We have analyzed structural motifs in the Deem database of hypothetical zeolites to investigate whether the structural diversity found in this database can be well-represented by classical descriptors, such as distances, angles, and ring sizes, or whether a more general representation of the atomic structure, furnished by the smooth overlap of atomic position (SOAP) method, is required to capture accurately structure–property relations. We assessed the quality of each descriptor by machine-learning the molar energy and volume for each hypothetical framework in the dataset. We have found that a SOAP representation with a cutoff length of 6 Å, which goes beyond near-neighbor tetrahedra, best describes the structural diversity in the Deem database by capturing relevant interatomic correlations. Kernel principal component analysis shows that SOAP maintains its superior performance even when reducing its dimensionality to those of the classical descriptors and that the first three kernel principal components capture the main variability in the dataset, allowing a 3D point cloud visualization of local environments in the Deem database. This “cloud atlas” of local environments was found to show good correlations with the contribution of a given motif to the density and stability of its parent framework. Local volume and energy maps constructed from the SOAP/machine learning analyses provide new images of zeolites that reveal smooth variations of local volumes and energies across a given framework and correlations between the contributions to volume and energy associated with each atom-centered environment.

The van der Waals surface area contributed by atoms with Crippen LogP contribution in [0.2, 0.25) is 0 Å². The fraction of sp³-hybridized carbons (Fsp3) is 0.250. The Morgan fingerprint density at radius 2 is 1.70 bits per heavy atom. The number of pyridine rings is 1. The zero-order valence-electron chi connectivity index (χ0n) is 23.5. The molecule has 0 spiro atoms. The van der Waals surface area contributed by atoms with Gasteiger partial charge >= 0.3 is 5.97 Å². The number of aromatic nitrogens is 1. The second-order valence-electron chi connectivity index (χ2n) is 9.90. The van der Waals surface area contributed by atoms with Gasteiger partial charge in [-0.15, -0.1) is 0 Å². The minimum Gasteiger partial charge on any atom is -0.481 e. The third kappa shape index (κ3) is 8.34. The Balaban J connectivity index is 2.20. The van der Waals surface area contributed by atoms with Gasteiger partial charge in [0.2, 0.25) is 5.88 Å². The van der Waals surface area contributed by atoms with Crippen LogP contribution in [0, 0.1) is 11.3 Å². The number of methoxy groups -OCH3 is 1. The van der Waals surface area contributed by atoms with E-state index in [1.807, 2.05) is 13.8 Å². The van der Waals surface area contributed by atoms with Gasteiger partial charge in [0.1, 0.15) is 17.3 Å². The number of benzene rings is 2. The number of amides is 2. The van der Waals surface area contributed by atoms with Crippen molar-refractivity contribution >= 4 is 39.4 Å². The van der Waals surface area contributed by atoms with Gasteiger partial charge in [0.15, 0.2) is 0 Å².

For some of the ring descriptors, the dataset contains fewer than 2000 unique feature vectors, in which case only the unique representations were considered as representative environments.